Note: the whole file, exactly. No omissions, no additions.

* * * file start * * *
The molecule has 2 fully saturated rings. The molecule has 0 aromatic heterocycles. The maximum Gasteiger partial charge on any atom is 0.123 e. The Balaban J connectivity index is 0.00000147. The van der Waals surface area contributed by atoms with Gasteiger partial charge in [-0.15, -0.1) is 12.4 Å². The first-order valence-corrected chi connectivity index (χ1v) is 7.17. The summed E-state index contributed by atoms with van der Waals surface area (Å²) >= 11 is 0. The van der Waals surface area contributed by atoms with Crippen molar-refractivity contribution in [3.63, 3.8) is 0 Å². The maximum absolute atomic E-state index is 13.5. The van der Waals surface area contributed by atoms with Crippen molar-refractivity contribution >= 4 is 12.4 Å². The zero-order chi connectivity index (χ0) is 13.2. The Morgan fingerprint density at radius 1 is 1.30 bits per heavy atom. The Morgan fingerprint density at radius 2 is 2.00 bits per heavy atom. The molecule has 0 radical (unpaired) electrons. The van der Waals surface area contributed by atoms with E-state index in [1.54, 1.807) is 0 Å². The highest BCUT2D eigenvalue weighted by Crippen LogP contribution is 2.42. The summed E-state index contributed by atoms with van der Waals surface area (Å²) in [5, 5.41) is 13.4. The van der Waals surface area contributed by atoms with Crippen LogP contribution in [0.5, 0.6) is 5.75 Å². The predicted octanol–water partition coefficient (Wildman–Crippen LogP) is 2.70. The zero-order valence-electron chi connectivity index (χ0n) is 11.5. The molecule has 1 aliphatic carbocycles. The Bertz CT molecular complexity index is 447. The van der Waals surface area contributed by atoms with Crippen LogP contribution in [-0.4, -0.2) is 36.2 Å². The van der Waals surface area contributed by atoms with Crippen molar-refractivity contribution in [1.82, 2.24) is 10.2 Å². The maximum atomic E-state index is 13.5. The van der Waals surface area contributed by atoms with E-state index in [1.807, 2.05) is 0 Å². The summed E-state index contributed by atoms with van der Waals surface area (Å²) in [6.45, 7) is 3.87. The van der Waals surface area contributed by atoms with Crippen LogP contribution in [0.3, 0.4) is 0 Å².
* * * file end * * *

The molecule has 2 fully saturated rings. The molecule has 0 aromatic heterocycles. The maximum Gasteiger partial charge on any atom is 0.123 e. The Balaban J connectivity index is 0.00000147. The van der Waals surface area contributed by atoms with Gasteiger partial charge in [-0.15, -0.1) is 12.4 Å². The first-order valence-corrected chi connectivity index (χ1v) is 7.17. The summed E-state index contributed by atoms with van der Waals surface area (Å²) >= 11 is 0. The van der Waals surface area contributed by atoms with Crippen molar-refractivity contribution in [3.63, 3.8) is 0 Å². The maximum absolute atomic E-state index is 13.5. The van der Waals surface area contributed by atoms with Crippen molar-refractivity contribution >= 4 is 12.4 Å². The zero-order chi connectivity index (χ0) is 13.2. The Morgan fingerprint density at radius 1 is 1.30 bits per heavy atom. The Morgan fingerprint density at radius 2 is 2.00 bits per heavy atom. The molecule has 0 radical (unpaired) electrons. The van der Waals surface area contributed by atoms with E-state index in [1.54, 1.807) is 0 Å². The highest BCUT2D eigenvalue weighted by Crippen LogP contribution is 2.42. The summed E-state index contributed by atoms with van der Waals surface area (Å²) in [5, 5.41) is 13.4. The van der Waals surface area contributed by atoms with Crippen LogP contribution in [0.5, 0.6) is 5.75 Å². The predicted octanol–water partition coefficient (Wildman–Crippen LogP) is 2.70. The zero-order valence-electron chi connectivity index (χ0n) is 11.5. The molecule has 1 aliphatic carbocycles. The Bertz CT molecular complexity index is 447. The van der Waals surface area contributed by atoms with Crippen LogP contribution in [-0.4, -0.2) is 36.2 Å². The van der Waals surface area contributed by atoms with Crippen molar-refractivity contribution in [1.82, 2.24) is 10.2 Å². The maximum atomic E-state index is 13.5. The van der Waals surface area contributed by atoms with E-state index in [1.807, 2.05) is 0 Å². The summed E-state index contributed by atoms with van der Waals surface area (Å²) in [6.45, 7) is 3.87. The van der Waals surface area contributed by atoms with Crippen LogP contribution in [0.3, 0.4) is 0 Å².